Charles Aránguiz – The Leverkusen Lynchpin

That Bayer Leverkusen’s young star Kai Havertz is going to leave the club is a question of when, not if. His loss will of course be felt, but to many the departure of defensive midfield anchor Charles Aránguiz would have been a much harder pill to swallow. Fortunately for the Werkself, he has committed himself to the club for another three-year deal.


With his contract due to expire at the end of the current season, it had been thought the player was keen on moving on to pastures new, with Inter, Fiorentina and even Bayern Munich linked with his signature. Not so. The BayArena will still be his home for the next three years.

You can read anywhere that you care to that 20-year-old Havertz is Leverkusen’s star player and key man, but many keen observers of the Bundesliga will cite Bayer’s Chilean defensive midfielder as the lynchpin of Peter Bosz’s side.

Former CEO Rainer Calmund is one of those observers. “He’s the boss in midfield” he commented after hearing of the contract extension. “A comparison with Kai Havertz would be unfair, because Havertz is much younger, plays more offensively and is more spectacular. But Aránguiz is just as important to the team as Havertz because of his versatility. For me, Aránguiz is world-class,” he added.

Embed from Getty Images

The current bosses at the club agree, with Sporting Director Simon Rolfes ecstatic at keeping Aránguiz at the club. “He’s a crucial component of our team and our whole squad,” Rolfes said.

“Charles can read a game, accelerate at the right moment, he radiates an incredible calm and gives his teammates support and security. Extending his contract for another three years is a good sign for a successful future on the pitch and also a signal to the rest of the team.”


The importance of Aránguiz in the Peter Bosz’s set-up at Leverkusen cannot be overstated. The Dutch coach, who is rebuilding his reputation after his Borussia Dortmund nightmare, has the Werkself firmly in the European places and has one eye (or even both) on a Champions League berth.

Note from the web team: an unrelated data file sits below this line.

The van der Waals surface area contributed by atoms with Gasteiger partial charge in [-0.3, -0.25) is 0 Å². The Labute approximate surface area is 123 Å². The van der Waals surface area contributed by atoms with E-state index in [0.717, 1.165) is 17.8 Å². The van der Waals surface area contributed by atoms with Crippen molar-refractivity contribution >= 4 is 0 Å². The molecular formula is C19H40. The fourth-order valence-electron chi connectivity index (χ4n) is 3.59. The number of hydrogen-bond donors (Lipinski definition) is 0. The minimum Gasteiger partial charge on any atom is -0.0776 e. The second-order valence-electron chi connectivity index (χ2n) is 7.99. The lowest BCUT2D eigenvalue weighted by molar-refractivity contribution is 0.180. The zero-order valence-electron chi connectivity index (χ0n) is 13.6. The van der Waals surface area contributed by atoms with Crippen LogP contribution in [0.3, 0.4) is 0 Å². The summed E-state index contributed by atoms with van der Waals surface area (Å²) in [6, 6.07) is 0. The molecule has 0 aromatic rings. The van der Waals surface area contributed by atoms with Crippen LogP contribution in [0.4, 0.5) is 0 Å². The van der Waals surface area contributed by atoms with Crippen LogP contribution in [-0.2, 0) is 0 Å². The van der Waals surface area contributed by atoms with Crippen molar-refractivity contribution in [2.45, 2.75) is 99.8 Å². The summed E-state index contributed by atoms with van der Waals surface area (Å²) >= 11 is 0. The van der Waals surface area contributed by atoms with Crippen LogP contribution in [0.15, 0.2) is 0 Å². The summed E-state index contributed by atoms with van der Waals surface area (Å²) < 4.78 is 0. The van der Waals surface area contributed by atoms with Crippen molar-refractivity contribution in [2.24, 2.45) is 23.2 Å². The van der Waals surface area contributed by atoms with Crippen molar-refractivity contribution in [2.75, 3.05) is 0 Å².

He has favoured a 4-2-3-1 formation for the majority of matches this season, although he is adaptable enough to sometimes switch to a 4-1-4-1 or even a 4-3-3. In all these formations, the pivot, the fulcrum, the anchor, the metronome, call him what you will has been Aránguiz.

Nicknamed the ‘Prince’ in his native Chile, he stats this season certainly make him royalty amongst Europe’s top defensive midfielders. From Leverkusen’s 25 matches to date, he’s started 15 and made three substitute appearances. He has scored once and provided three assists, but that does not show his true worth.

As you can see from the diagram, if you compare the midfielder to all other players in the same position across Europe’s top five leagues for the current season, his stats stand up to any scrutiny.

He is in the 100th percentile for successful pressures (number of times the squad gained possession within five seconds of him applying pressure). That means he is in the top 1% of similar players across the top five divisions in Europe. The Leverkusen attack get a lot of the plaudits, but the work going on ‘behind the scenes’ from Aránguiz is key.

He ranks 10th in the Bundesliga this season for passes into the final third with 94 (Bayern have five players in the top 10) and has an overall pass completion rate of 86.1%. Playing from his deeper position he also has an impressive stat for progressive distance for his passes being in the 86th percentile (the total distance in yards that his passes travelled towards the opponent’s goal).

This season’s Kicker Sportmagazin player ratings have him as the top-ranked defensive midfielder with an average of 3,00. To put that into perspective Denis Zakaria of Borussia Mönchengladbach is next on 3,05.

The inevitable departure of Kai Havertz will be a blow to Leverkusen, but it will be softened ever so slightly by the fact that their defensive midfield anchor is going to remain. This season the Prince is certainly living up to Rainer Calmund’s claim that he’s the boss in midfield.

About Mathew Burt 923 Articles
Former writer at and JustFootball, I've been doing my thing for Bundesliga Fanatic since 2015. A long-suffering Werder Bremen fan and disciple of the Germanic holy trinity...Bier. Wurst und Fußball

Be the first to comment

Leave a Reply

Your email address will not be published.